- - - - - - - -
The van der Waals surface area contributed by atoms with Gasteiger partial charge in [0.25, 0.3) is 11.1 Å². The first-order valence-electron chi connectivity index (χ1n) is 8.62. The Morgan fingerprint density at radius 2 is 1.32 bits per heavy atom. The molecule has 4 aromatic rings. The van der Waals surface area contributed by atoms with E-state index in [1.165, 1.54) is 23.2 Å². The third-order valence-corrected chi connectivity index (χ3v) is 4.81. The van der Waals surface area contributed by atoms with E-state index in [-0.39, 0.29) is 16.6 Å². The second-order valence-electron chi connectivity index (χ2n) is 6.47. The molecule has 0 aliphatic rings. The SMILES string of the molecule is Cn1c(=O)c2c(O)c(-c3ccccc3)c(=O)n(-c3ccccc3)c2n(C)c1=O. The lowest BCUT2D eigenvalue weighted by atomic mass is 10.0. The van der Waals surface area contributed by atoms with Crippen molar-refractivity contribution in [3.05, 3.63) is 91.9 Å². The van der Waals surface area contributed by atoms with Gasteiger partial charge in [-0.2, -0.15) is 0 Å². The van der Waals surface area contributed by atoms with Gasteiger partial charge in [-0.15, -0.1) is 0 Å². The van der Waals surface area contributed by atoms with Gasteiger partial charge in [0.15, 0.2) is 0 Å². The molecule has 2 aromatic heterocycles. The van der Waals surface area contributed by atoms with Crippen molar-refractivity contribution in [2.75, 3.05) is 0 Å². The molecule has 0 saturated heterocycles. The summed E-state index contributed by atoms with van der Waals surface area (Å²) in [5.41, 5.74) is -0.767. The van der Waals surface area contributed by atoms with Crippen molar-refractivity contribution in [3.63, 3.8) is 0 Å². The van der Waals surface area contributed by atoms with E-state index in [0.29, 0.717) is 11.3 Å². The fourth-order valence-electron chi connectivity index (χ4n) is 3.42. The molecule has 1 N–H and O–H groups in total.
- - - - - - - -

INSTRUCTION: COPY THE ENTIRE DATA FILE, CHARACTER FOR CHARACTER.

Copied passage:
The van der Waals surface area contributed by atoms with Gasteiger partial charge in [0.25, 0.3) is 11.1 Å². The first-order valence-electron chi connectivity index (χ1n) is 8.62. The Morgan fingerprint density at radius 2 is 1.32 bits per heavy atom. The molecule has 4 aromatic rings. The van der Waals surface area contributed by atoms with E-state index in [1.165, 1.54) is 23.2 Å². The third-order valence-corrected chi connectivity index (χ3v) is 4.81. The van der Waals surface area contributed by atoms with E-state index in [-0.39, 0.29) is 16.6 Å². The second-order valence-electron chi connectivity index (χ2n) is 6.47. The molecule has 0 aliphatic rings. The SMILES string of the molecule is Cn1c(=O)c2c(O)c(-c3ccccc3)c(=O)n(-c3ccccc3)c2n(C)c1=O. The lowest BCUT2D eigenvalue weighted by atomic mass is 10.0. The van der Waals surface area contributed by atoms with Crippen molar-refractivity contribution in [3.05, 3.63) is 91.9 Å². The van der Waals surface area contributed by atoms with Gasteiger partial charge in [-0.2, -0.15) is 0 Å². The van der Waals surface area contributed by atoms with Gasteiger partial charge in [-0.15, -0.1) is 0 Å². The van der Waals surface area contributed by atoms with Gasteiger partial charge in [0.15, 0.2) is 0 Å². The molecule has 2 aromatic heterocycles. The van der Waals surface area contributed by atoms with Crippen molar-refractivity contribution in [2.75, 3.05) is 0 Å². The molecule has 0 saturated heterocycles. The summed E-state index contributed by atoms with van der Waals surface area (Å²) in [5.41, 5.74) is -0.767. The van der Waals surface area contributed by atoms with Crippen molar-refractivity contribution in [3.63, 3.8) is 0 Å². The van der Waals surface area contributed by atoms with E-state index in [0.29, 0.717) is 11.3 Å². The fourth-order valence-electron chi connectivity index (χ4n) is 3.42. The molecule has 1 N–H and O–H groups in total.